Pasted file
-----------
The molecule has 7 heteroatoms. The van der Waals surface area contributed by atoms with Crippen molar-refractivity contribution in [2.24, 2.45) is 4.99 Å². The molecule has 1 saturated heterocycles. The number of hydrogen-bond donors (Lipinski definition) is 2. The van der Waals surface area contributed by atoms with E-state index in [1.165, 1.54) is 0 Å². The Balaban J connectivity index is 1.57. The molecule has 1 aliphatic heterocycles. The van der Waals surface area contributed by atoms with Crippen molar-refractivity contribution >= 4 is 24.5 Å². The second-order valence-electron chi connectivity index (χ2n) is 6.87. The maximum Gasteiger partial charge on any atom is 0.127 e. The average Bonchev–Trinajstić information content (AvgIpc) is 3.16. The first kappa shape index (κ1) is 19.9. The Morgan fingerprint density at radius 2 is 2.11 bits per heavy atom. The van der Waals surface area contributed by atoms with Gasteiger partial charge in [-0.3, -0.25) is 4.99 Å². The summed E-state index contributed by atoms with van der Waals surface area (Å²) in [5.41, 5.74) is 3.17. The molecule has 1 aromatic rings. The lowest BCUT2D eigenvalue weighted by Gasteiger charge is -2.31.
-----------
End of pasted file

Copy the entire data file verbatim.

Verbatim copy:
The molecule has 7 heteroatoms. The van der Waals surface area contributed by atoms with Crippen molar-refractivity contribution in [2.24, 2.45) is 4.99 Å². The molecule has 1 saturated heterocycles. The number of hydrogen-bond donors (Lipinski definition) is 2. The van der Waals surface area contributed by atoms with E-state index in [1.165, 1.54) is 0 Å². The Balaban J connectivity index is 1.57. The molecule has 1 aliphatic heterocycles. The van der Waals surface area contributed by atoms with Crippen molar-refractivity contribution >= 4 is 24.5 Å². The second-order valence-electron chi connectivity index (χ2n) is 6.87. The maximum Gasteiger partial charge on any atom is 0.127 e. The average Bonchev–Trinajstić information content (AvgIpc) is 3.16. The first kappa shape index (κ1) is 19.9. The Morgan fingerprint density at radius 2 is 2.11 bits per heavy atom. The van der Waals surface area contributed by atoms with Gasteiger partial charge in [-0.3, -0.25) is 4.99 Å². The summed E-state index contributed by atoms with van der Waals surface area (Å²) in [5.41, 5.74) is 3.17. The molecule has 1 aromatic rings. The lowest BCUT2D eigenvalue weighted by Gasteiger charge is -2.31.